Elves who frequently interact with shorter-lived species often come to rely on their ability to wait out such impatient races. These elves gain a +1 racial bonus on attack rolls and skill checks made as part of readied actions in combat. This racial trait replaces the elven magic and weapon familiarity traits.

It occurs to me that while readied actions can delay a player, they need not. "I ready an action to attack the Orc in front of me as soon as my turn ends." is as far as I know perfectly legal. The net result being that the trait grants a flat +1 to all standard action attacks. It replaces some proficiency in some martial weapons that most martials won't miss and a bonus to pierce SR and ID magic items they won't miss at all.

This seems better than intended, I post it here rather than in the rules forum on the theory that it may not belong on the additional resources list.

This doesn't change anything about how readied actions normally work, so players should expect to use readied actions as usual.

Sovereign Court 2/5

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Jessex wrote:

That reminds me of another nasty to turn into a skeleton.

** spoiler omitted **
Got to say the more I think about it the more positive I become that no carry over of undead should be allowed. It would restrict cool BBEG in scenarios since they would inevitably get turned into undead for use by PC's.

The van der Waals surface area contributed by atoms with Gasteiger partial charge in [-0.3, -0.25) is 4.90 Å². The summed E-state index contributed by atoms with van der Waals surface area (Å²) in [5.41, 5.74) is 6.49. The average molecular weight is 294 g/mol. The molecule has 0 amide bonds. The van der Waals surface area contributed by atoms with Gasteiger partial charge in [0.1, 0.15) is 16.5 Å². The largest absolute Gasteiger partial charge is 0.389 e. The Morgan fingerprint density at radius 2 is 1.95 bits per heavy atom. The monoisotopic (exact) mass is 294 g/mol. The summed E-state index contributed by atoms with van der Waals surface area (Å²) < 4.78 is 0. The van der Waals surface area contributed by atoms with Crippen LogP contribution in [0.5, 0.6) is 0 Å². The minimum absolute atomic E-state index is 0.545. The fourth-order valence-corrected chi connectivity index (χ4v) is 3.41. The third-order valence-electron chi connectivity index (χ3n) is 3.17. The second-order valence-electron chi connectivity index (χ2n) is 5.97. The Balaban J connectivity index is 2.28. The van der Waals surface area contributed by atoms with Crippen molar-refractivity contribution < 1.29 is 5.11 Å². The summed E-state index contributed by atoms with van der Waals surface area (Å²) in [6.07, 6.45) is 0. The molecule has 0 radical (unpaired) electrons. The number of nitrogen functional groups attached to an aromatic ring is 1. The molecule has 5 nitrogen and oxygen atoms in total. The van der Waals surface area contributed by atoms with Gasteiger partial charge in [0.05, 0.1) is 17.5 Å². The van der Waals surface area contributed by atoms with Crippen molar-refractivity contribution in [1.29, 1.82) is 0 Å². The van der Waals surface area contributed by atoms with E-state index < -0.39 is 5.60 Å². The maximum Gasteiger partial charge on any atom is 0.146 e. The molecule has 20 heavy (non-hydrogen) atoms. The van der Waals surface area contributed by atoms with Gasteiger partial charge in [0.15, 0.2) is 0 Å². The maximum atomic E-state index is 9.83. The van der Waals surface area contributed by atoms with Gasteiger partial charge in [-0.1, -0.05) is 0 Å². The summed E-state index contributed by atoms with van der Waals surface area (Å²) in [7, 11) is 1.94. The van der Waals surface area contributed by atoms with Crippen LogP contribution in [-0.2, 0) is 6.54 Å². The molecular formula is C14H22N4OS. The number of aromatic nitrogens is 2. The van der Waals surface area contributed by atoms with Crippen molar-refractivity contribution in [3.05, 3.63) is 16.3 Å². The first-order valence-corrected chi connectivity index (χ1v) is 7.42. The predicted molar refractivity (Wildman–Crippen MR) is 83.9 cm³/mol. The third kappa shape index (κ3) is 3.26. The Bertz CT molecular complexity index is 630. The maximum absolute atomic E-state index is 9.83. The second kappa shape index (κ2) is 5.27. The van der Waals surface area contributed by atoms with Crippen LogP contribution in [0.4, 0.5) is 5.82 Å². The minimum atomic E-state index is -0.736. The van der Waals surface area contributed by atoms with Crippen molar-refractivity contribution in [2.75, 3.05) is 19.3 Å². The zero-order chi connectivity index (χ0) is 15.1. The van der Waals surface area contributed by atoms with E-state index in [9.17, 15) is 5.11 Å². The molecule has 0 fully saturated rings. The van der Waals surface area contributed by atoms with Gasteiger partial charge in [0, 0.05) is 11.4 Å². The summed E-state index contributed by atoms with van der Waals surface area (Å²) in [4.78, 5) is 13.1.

Agreed on disallowing the carry over of undead. Though I'm not quite subscribed to the example you quoted. There are some very interesting monsters that would be out of place in terms of balance in scenarios from which they don't originate. Right now just saying "undead don't carry over between scenarios" is a very simple and elegant rule that leaves very little room for error.

I think there's also a strong chance that many people don't realize that the animated undead lose class levels upon being reanimated, and that leads to some balance problems and perhaps also contribute to the resentment of this mechanic. I also think with the onyx cost for Animate Dead is well balanced for the scope of one scenario.

That being said, I think opening up some of the variant animate undead options (such as fast zombie) would be good. Admittedly, I had thought they were legal up until I noticed this thread.

Sovereign Court 2/5

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Chernobyl wrote:

why is it fair that a first level spell (aspect of the falcon) can give you the equivalent of a feat (improved crit) and a good bonus to perception that would otherwise cost you thousands and thousands of gold in magic items to obtain? there are many other examples, but that's probably the most extreme.

because its magic!

Because it lasts a minute per level, and costs your first action in combat to cast (unless you quicken it). It's expensive in a different way.

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Feel free to scenario farm then, I guess? At the end of the day it really only impacts your group and whoever you play with at a convention.

Having it as a widely supported practice is probably not good for the health of the campaign.

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Ryzoken wrote:

Here's the thing: Currently, one needs the scenario in hand to access the chronicle. If, however, chronicle perusal were less demonized, it would be feasible to create a database with chronicle rewards and make it available. Then those who want information on chronicle contents would have a location to look at rewards without accessing the entire scenario.